Now that we had learning objectives, linked to learning resources, we created a website that facilitated self-reflection: Physical therapists could review each learning objective and decide if they felt they needed to learn more about the topic. If a learning gap was identified, the tool would then direct the learner to a number of resources. These resources range from easily accessible and free to intensive online certificate programs to a mentorship program. (Hat tip to Veronica Wong who lead this process.)

 

Here is an example:

The self-reflection/evaluation tool will display several learning objectives:

  I can describe, assess and/or measure the biological, psychological, and social factors that contribute to pain, physical dysfunction and disability using valid and reliable measurement tools
 

If this is something one needs to improve upon, the tool will direct you to resources such as:

  •   Articles for Eggheads: Lee H, Hübscher M, Moseley GL, Kamper SJ, Traeger AC, Mansell G, et al. How does pain lead to disability? A systematic review and meta-analysis of mediation studies in people with back and neck pain. Pain. 2015 Jun;156(6):988–97
     
  • Online courses, videos or webinars: Comprehensive Pain Assessment for Clinicians – free youtube videos (part 1-1 to part 6-2) by Dave Walton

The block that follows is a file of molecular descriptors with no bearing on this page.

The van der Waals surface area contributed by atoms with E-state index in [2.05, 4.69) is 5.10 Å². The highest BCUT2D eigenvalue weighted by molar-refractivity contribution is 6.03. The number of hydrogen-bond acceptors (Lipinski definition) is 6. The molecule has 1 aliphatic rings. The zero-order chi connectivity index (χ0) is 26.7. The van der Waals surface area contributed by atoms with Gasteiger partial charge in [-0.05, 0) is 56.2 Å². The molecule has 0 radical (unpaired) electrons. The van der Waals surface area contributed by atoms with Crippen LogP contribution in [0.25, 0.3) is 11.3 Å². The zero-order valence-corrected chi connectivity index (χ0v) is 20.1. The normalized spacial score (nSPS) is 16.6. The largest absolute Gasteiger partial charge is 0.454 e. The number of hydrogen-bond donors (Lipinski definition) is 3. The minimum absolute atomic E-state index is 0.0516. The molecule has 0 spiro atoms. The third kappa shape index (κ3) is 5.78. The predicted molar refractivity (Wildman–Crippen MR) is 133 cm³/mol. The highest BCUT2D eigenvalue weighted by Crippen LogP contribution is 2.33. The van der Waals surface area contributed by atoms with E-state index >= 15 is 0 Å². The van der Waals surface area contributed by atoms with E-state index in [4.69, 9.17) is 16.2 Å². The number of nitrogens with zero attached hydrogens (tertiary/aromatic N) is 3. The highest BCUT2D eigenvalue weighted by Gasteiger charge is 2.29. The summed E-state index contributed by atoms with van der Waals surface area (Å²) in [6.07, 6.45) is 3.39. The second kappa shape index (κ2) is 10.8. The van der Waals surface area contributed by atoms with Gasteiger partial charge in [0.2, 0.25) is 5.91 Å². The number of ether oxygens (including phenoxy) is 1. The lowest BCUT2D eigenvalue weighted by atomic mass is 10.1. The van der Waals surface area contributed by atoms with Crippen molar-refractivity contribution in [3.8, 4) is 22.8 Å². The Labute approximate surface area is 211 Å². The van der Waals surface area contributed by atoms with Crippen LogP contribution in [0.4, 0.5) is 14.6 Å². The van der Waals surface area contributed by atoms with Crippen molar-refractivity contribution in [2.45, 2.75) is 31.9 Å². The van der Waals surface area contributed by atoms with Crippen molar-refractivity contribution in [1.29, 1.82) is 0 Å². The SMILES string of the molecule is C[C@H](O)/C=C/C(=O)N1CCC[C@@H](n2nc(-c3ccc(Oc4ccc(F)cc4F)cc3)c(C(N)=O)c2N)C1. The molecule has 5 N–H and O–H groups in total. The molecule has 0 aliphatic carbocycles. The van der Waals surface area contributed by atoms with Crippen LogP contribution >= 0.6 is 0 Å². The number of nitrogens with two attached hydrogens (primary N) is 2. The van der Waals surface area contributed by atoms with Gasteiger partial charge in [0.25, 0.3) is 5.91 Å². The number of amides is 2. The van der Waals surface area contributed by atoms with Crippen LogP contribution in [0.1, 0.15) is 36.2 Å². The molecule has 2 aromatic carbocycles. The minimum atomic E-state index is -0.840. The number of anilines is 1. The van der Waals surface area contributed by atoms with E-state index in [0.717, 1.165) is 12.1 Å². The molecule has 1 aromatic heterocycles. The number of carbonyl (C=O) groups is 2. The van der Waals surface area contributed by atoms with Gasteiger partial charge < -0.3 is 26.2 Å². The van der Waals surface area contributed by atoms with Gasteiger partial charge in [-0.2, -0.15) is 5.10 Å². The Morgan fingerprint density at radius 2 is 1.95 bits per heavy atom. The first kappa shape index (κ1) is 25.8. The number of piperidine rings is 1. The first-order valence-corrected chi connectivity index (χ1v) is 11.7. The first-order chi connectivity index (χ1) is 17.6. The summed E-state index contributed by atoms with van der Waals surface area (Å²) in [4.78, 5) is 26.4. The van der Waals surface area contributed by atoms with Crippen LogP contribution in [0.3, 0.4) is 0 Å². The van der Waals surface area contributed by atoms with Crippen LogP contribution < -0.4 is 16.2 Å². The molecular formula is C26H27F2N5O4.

• (Many other resources are suggested)
     

The next time my thirst for new pain knowledge and skills needs quenching, I know to go to the PSD professional development reflection tool and follow these 2 steps: (1) determine my learning needs; and (2) look through the recommended learning opportunities compiled by the PSD.
 

The PSD is really proud of the hard work that went into developing the tool and we hope you find it useful.
 

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Comments

If the profession is going to embrace the biopsychosocial model of pain management, then perhaps the name for the interest group should reflect that tripartite approach by indicating in its name that this is so, rather than refer to it as "Pain Science".  Naming the division "Pain Management", or "Pain Education", versus "Pain Science" would go a long way in embracing the psychological and sociological contributions to the pain experience.  The experience of pain is not limited to the biological elements, yet despite research indicating how complex the phenomenon of pain is, adopting these non-biological elements into an integrated, entry-level curriculum limits the effective management of pain by graduates.